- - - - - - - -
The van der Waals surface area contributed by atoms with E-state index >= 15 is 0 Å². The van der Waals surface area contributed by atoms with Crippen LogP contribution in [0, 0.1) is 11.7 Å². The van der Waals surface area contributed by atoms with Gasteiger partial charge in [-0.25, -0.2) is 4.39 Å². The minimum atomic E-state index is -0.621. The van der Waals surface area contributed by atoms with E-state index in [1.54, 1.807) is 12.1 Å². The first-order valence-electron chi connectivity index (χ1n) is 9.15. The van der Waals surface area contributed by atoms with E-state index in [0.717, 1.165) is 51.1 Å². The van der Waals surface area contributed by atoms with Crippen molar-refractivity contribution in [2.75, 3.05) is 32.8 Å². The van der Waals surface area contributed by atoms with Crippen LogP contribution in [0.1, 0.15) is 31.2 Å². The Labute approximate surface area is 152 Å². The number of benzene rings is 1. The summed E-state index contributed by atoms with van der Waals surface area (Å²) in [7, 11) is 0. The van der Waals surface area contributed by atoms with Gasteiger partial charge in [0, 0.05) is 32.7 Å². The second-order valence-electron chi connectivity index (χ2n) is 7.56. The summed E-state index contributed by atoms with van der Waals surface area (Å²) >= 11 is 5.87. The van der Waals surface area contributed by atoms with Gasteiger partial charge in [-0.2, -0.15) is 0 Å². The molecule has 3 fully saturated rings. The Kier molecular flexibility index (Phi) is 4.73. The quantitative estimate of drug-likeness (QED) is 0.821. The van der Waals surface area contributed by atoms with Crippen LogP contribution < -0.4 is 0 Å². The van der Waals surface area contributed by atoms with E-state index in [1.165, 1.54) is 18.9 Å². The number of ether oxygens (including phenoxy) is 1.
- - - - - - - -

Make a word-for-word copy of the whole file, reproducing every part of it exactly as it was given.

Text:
The van der Waals surface area contributed by atoms with E-state index >= 15 is 0 Å². The van der Waals surface area contributed by atoms with Crippen LogP contribution in [0, 0.1) is 11.7 Å². The van der Waals surface area contributed by atoms with Gasteiger partial charge in [-0.25, -0.2) is 4.39 Å². The minimum atomic E-state index is -0.621. The van der Waals surface area contributed by atoms with E-state index in [1.54, 1.807) is 12.1 Å². The first-order valence-electron chi connectivity index (χ1n) is 9.15. The van der Waals surface area contributed by atoms with E-state index in [0.717, 1.165) is 51.1 Å². The van der Waals surface area contributed by atoms with Crippen molar-refractivity contribution in [2.75, 3.05) is 32.8 Å². The van der Waals surface area contributed by atoms with Crippen LogP contribution in [0.1, 0.15) is 31.2 Å². The Labute approximate surface area is 152 Å². The number of benzene rings is 1. The summed E-state index contributed by atoms with van der Waals surface area (Å²) in [7, 11) is 0. The van der Waals surface area contributed by atoms with Gasteiger partial charge in [0, 0.05) is 32.7 Å². The second-order valence-electron chi connectivity index (χ2n) is 7.56. The summed E-state index contributed by atoms with van der Waals surface area (Å²) >= 11 is 5.87. The van der Waals surface area contributed by atoms with Gasteiger partial charge in [-0.2, -0.15) is 0 Å². The molecule has 3 fully saturated rings. The Kier molecular flexibility index (Phi) is 4.73. The quantitative estimate of drug-likeness (QED) is 0.821. The van der Waals surface area contributed by atoms with Crippen LogP contribution < -0.4 is 0 Å². The van der Waals surface area contributed by atoms with E-state index in [1.165, 1.54) is 18.9 Å². The number of ether oxygens (including phenoxy) is 1.